Langston Hughes called "Uncle Tom's Cabin" America's "first protest novel." Harriet Beecher Stowe first published the novel in 1852, as an outcry against slavery after the Fugitive Slave Act was passed in 1850.
When Stowe visited President Lincoln in 1862, he greeted her by saying: "So, this is the little lady who wrote the big book that made this great war." With 300,000 copies sold in the first year, the book was a bestseller. How could it not be, when the nation was being split apart over the issue of slavery?
Stowe's work became an important dramatization for the abolitionist cause, helping the masses to understand the more emotive aspects of the debate over slavery.
What It Was All About
In Chapter 1 of "Uncle Tom's Cabin," Stowe writes, "So long as the law considers all these human beings, with beating hearts and living affections, only as so many things belonging to the master... so long it is impossible to make anything beautiful or desirable in the best-regulated administration of slavery."
In her "Preface" to "Uncle Tom's Cabin," Stowe explains that she wanted to "awaken sympathy," and "show their wrongs and sorrows." But, in writing her novel of protest, she accomplished much more than simply awaken her readers. Her passionate critique had a substantial influence on perceptions of slavery in America and around the world.
Although the novel was immensely popular, not everyone applauded the novel. Critics dismissed the novel as abolitionist propaganda, and challenged the validity of the Stowe's depictions of slavery. For her source material, Stowe had drawn from slave narratives, along with other stories she'd heard and read. Frederick Douglass was no doubt helpful, as well. Not only did she draw from his "Narrative of the Life of Frederick Douglass," but she also wrote to him in 1851 and requested further details.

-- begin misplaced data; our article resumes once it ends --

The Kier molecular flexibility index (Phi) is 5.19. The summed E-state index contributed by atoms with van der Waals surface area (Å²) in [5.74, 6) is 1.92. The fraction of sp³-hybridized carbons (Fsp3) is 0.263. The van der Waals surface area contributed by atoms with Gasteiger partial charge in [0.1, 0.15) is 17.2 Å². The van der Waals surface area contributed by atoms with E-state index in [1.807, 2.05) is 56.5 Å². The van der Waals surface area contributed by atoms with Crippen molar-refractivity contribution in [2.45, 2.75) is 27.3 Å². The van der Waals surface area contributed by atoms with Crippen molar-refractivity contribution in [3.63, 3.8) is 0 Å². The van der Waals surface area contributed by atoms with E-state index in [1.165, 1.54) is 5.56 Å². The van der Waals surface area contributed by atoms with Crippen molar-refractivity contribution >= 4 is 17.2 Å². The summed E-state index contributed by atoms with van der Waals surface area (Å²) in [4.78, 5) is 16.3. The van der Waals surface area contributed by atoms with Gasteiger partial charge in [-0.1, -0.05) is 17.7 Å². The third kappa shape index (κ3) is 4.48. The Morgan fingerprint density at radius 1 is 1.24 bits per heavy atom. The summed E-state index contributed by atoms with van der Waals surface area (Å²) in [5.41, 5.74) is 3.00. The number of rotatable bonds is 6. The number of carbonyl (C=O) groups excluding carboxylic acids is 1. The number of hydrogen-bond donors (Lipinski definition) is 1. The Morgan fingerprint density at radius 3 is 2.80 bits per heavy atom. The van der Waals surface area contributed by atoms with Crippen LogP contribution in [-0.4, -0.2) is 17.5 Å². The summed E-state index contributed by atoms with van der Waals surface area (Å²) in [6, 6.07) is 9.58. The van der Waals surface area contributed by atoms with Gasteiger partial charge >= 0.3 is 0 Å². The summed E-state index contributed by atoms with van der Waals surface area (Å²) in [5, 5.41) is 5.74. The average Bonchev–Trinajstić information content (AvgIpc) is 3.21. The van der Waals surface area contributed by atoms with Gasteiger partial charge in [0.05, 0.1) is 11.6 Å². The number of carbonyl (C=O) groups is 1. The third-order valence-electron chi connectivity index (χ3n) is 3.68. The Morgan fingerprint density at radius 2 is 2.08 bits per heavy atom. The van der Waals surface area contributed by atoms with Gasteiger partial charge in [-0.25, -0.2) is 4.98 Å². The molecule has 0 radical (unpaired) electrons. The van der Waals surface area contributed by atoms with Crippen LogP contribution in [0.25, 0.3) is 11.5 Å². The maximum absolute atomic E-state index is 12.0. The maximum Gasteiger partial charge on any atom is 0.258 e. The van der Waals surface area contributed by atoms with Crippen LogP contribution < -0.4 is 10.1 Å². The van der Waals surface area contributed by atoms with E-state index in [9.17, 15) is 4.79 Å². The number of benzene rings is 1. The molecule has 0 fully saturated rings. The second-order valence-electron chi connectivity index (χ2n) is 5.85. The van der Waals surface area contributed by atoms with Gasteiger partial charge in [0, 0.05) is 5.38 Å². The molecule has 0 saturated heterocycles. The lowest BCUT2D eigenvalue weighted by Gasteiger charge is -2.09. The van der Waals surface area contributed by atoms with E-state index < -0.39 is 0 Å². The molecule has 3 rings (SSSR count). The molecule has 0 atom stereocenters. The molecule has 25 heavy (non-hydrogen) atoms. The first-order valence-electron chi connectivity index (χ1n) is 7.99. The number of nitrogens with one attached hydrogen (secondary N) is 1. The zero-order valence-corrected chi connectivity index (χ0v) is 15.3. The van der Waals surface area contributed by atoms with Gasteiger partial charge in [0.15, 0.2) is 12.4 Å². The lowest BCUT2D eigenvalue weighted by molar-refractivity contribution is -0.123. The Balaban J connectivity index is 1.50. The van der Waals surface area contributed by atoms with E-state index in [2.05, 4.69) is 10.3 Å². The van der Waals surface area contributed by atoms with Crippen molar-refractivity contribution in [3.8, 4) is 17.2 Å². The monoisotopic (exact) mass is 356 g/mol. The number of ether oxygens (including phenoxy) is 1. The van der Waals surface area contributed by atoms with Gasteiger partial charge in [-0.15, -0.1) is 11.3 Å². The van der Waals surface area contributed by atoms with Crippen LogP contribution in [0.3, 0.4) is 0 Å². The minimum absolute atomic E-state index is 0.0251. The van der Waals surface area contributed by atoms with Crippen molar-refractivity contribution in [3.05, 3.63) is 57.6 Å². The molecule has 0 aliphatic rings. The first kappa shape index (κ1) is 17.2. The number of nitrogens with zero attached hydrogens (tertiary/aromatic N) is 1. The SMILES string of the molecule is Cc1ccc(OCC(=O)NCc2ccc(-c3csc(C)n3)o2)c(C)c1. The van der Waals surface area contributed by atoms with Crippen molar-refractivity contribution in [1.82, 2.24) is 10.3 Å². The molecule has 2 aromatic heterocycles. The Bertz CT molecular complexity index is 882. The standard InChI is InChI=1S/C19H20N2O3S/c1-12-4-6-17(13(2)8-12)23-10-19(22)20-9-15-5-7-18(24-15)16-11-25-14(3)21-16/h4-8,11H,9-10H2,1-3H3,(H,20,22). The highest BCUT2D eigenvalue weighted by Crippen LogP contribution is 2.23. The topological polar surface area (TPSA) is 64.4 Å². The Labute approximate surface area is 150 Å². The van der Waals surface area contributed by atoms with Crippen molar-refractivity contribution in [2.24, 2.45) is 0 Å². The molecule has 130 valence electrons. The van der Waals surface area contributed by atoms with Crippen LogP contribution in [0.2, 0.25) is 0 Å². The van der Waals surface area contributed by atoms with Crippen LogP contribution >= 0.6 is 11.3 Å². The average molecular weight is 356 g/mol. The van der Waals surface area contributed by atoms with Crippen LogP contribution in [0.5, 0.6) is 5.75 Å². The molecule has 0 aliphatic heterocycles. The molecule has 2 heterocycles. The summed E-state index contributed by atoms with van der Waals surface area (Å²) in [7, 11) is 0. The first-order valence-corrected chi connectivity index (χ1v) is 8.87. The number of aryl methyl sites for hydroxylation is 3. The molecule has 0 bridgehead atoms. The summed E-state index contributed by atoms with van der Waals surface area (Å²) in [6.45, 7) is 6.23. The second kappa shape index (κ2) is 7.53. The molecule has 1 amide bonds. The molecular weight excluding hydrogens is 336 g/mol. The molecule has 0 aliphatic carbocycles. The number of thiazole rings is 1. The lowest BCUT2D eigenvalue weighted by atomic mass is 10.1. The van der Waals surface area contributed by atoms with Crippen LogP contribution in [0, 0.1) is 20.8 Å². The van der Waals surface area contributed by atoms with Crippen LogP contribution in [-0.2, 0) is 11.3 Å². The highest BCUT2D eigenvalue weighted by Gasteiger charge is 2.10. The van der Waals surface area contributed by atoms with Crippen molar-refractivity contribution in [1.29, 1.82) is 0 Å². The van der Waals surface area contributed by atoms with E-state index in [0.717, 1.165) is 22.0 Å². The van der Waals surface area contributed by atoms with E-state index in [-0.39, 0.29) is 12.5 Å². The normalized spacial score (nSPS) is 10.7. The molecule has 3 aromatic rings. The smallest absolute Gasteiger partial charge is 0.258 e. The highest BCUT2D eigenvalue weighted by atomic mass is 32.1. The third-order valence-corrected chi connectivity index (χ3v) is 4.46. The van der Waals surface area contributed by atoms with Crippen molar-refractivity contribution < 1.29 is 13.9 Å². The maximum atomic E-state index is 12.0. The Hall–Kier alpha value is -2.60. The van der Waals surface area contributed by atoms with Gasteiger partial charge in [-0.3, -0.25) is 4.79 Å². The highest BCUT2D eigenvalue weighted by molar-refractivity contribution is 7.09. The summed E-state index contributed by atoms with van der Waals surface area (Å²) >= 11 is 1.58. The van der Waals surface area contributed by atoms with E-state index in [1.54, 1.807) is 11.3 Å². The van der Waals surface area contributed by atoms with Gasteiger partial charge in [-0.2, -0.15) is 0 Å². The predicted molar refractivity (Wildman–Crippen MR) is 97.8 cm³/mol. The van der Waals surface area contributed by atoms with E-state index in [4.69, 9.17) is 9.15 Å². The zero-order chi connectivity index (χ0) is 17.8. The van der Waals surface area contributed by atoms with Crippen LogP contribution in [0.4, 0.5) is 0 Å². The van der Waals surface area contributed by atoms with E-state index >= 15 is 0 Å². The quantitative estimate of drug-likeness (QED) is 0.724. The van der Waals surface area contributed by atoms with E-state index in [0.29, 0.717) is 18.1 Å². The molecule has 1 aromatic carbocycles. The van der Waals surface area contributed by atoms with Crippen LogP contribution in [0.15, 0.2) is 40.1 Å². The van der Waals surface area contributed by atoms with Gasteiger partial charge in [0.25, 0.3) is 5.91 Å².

In "Our Land, Our Time," Joseph Conlin says that "Uncle Tom's Cabin" was banned in the South, which isn't surprising considering the extreme emotions the book was invoking in its readers. As a rebuttal to many of the charges against "Uncle Tom's Cabin," Stowe published her "Key to Uncle Tom's Cabin" in 1853, and she published "Dred: A Tale of the Great Dismal Swamp" in 1856.
When Elizabeth Barrett Browning read "Uncle Tom's Cabin," she wrote,
"Her book is quite a sign of the times, power. For myself, I rejoice in the success both as a woman and a human being. Oh, and is it possible that you think a woman has no business with questions like the question of slavery. Then she had better use the pen no more. She had better subside into slavery and concubinage herself, I think, as in the times of old, shut herself up with the Penelopes in the 'woman's apartment,' and take no rank among thinkers and speakers."
Stowe's little book of protest lived far beyond her life. In fact, it has now taken on a life of its own, although the conception of her work is quite the opposite of what she might have hoped for... Now, "Uncle Tom" has come to represent a negative, even racist image. Stowe's religiosity and sentimentality are no longer applauded.
Perhaps, that's the way with protest literature. Books don't change, like society does. What once was thought to be acceptable depictions of people in literature is now thought to be racist and wrong. "Uncle Tom's Cabin" long ago joined the ranks of banned classics like "Adventures of Huckleberry Finn," "To Kill a Mockingbird
," and "Gone With the Wind
." I guess we could say that Stowe helped to bring about a much greater change than she ever could have imagined.